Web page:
They are the buildings for which Washington is famous and for which 33 million people travel annually to visit the two-mile stretch of lawns between the Capitol and the Potomac River.

Washington now has so many stately, white memorials clustered around the National Mall that the space is considered full. But with ideas for new memorials always in the works, architects are being asked to dream up visions for future remembrances that don’t require tons of granite or acres of precious downtown turf.

Federal officials have launched a design competition, Memorials for the Future, that asks architects and designers “to develop new ways to commemorate people and events that are more inclusive and flexible, and that enrich Washington’s landscape while responding to the limitations of traditional commemoration.”

The idea is to inspire backers of future memorials to consider using non-traditional designs and locations away from the crowded Mall.

“A lot of memorials are land intensive,” said Marcel Acosta, executive director of the National Capital Planning Commission, the federal planning agency. “Starting with the Vietnam Memorial but even the Roosevelt Memorial and the World War II memorial … these tend to be large landscaped sites.”

The Lincoln Memorial, for instance, is 190 feet long, 119 feet wide and almost 100 feet high. Designed by Henry Bacon, it has 36 columns, one for each of the 36 states in the Union at the time of Lincoln’s assassination. 

There isn’t room for more monuments like it, at least not on the T-shaped space connecting the Lincoln Memorial to the Capitol and the White House to the Tidal Basin. Washington already has more than 155 memorials. Although not all of them are for household names (Ukrainian poet Taras Shevchenko’s bronze and granite statue west of Dupont Circle, for instance), 59 are already on or around the mall, including the largest and most prominent.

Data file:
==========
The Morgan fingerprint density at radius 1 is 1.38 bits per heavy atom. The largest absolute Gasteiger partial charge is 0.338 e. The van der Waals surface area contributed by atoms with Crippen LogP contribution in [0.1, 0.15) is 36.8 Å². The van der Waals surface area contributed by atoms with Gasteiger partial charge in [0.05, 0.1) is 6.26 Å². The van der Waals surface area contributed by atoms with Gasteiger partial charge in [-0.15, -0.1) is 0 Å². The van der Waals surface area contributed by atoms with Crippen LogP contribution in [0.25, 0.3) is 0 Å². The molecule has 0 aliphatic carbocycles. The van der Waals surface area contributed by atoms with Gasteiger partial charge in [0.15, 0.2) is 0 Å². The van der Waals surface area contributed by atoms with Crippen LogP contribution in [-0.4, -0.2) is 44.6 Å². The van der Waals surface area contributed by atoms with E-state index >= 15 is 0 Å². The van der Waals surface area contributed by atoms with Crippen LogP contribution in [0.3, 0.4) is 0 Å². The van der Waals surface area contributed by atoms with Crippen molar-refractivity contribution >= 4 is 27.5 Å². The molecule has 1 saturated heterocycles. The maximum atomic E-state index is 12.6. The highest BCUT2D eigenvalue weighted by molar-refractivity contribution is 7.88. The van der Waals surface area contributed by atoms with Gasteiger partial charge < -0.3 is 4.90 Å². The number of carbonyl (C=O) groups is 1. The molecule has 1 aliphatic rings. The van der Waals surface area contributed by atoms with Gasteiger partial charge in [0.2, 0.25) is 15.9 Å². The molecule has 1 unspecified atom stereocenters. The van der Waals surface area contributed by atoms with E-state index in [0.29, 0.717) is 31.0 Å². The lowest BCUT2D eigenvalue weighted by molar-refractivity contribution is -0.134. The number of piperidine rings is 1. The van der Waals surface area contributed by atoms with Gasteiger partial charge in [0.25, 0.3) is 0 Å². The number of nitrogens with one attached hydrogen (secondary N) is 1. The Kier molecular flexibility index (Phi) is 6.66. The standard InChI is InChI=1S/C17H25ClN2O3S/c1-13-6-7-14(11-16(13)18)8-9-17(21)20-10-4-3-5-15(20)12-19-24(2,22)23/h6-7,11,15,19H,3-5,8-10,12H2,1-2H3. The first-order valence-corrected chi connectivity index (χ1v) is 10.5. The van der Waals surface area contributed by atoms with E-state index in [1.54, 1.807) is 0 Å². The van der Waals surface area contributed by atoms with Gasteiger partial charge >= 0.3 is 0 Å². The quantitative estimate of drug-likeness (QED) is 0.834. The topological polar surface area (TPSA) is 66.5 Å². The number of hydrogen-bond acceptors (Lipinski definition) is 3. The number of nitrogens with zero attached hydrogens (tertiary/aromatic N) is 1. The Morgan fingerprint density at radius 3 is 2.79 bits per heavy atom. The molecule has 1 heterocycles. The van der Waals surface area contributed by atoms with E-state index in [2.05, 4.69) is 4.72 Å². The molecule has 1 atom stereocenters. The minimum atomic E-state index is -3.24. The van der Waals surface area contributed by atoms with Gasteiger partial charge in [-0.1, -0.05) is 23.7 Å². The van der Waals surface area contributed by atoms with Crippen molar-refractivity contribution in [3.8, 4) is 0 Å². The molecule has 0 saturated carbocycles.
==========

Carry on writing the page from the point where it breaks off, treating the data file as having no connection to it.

In 2003 Congress passed legislation establishing the Mall as a no-build zone, though the National Museum for African-American History and Culture, expected to open in September, was exempted. The Mall is so popular that its turf — packed so hard the grass is difficult to grow — is undergoing a multi-million dollar restoration project.

Still, memorial projects that are still in the works, the Eisenhower Memorial and a new World War I Memorial, are focused on downtown sites that are not directly on the Mall.

The design competition asks teams of architects to consider how temporary, mobile, interactive or adaptive displays might provide powerful but perhaps less expensive tributes. As the city adds population and attractions spread out from downtown, a new generation of memorials might grow along with it, Acosta said.

Competing teams may suggest building on whatever site they like, but are encouraged to consider four: The Belvedere, a waterfront parcel within West Potomac Park, Randle Circle in Southeast, Tenley Circle in Northwest or Hains Point, in East Potomac Park.

All four sites are included in a plan for future memorial and monument sites previously produced by NCPC. Acosta said he hopes respondents will “go beyond granite in terms of how we memorialize events and people.”

“We are asking people to come forward with their best ideas for how to commemorate ideas and events,” Acosta said. “What is the next wave going to look like? And how should the city accommodate them?”

The competition, run by the Van Alen Institute, a New York-based design nonprofit organization, coincides with the centennial celebration of the National Park Service. Submissions are due May 4 and a jury including D.C. Planning Director Eric Shaw and Kennedy Center president Deborah Rutter will choose three finalists later that month.

Each finalist team will receive a $15,000 stipend to advance their concepts, which will be put on display in September, when a winner will be selected.

Follow Jonathan O’Connell on Twitter: @oconnellpostbiz